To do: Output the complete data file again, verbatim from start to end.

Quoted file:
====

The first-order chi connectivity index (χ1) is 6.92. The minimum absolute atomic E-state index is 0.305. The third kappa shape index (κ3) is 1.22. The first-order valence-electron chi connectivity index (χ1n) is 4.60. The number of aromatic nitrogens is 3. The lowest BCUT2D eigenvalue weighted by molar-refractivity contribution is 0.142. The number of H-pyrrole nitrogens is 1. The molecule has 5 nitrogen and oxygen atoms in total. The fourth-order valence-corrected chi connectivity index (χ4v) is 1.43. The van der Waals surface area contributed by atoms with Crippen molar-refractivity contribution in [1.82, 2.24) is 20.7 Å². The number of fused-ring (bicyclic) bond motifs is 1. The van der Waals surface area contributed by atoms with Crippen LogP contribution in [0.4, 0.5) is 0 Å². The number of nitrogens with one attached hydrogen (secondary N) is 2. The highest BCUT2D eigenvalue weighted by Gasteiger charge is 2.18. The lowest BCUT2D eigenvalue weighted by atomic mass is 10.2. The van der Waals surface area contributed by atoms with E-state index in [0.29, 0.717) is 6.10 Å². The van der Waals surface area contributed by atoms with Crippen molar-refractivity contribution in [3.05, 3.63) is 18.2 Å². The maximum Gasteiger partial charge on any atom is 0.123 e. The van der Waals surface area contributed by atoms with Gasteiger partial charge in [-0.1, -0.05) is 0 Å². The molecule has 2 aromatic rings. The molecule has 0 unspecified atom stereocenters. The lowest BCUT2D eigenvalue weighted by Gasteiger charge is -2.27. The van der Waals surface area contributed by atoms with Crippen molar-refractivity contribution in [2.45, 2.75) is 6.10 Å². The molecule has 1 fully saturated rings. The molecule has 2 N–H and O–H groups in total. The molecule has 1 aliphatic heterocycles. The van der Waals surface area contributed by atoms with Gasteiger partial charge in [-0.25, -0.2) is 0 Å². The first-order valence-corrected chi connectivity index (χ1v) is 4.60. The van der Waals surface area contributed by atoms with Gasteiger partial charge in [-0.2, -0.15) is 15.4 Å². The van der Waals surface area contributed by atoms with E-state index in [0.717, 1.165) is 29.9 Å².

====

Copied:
The first-order chi connectivity index (χ1) is 6.92. The minimum absolute atomic E-state index is 0.305. The third kappa shape index (κ3) is 1.22. The first-order valence-electron chi connectivity index (χ1n) is 4.60. The number of aromatic nitrogens is 3. The lowest BCUT2D eigenvalue weighted by molar-refractivity contribution is 0.142. The number of H-pyrrole nitrogens is 1. The molecule has 5 nitrogen and oxygen atoms in total. The fourth-order valence-corrected chi connectivity index (χ4v) is 1.43. The van der Waals surface area contributed by atoms with Crippen molar-refractivity contribution in [1.82, 2.24) is 20.7 Å². The number of fused-ring (bicyclic) bond motifs is 1. The van der Waals surface area contributed by atoms with Crippen LogP contribution in [0.4, 0.5) is 0 Å². The number of nitrogens with one attached hydrogen (secondary N) is 2. The highest BCUT2D eigenvalue weighted by Gasteiger charge is 2.18. The lowest BCUT2D eigenvalue weighted by atomic mass is 10.2. The van der Waals surface area contributed by atoms with E-state index in [0.29, 0.717) is 6.10 Å². The van der Waals surface area contributed by atoms with Crippen molar-refractivity contribution in [3.05, 3.63) is 18.2 Å². The maximum Gasteiger partial charge on any atom is 0.123 e. The van der Waals surface area contributed by atoms with Gasteiger partial charge in [-0.1, -0.05) is 0 Å². The molecule has 2 aromatic rings. The molecule has 0 unspecified atom stereocenters. The lowest BCUT2D eigenvalue weighted by Gasteiger charge is -2.27. The van der Waals surface area contributed by atoms with Crippen molar-refractivity contribution in [2.45, 2.75) is 6.10 Å². The molecule has 1 fully saturated rings. The molecule has 2 N–H and O–H groups in total. The molecule has 1 aliphatic heterocycles. The van der Waals surface area contributed by atoms with Gasteiger partial charge in [-0.25, -0.2) is 0 Å². The first-order valence-corrected chi connectivity index (χ1v) is 4.60. The van der Waals surface area contributed by atoms with Gasteiger partial charge in [-0.2, -0.15) is 15.4 Å². The van der Waals surface area contributed by atoms with E-state index in [0.717, 1.165) is 29.9 Å².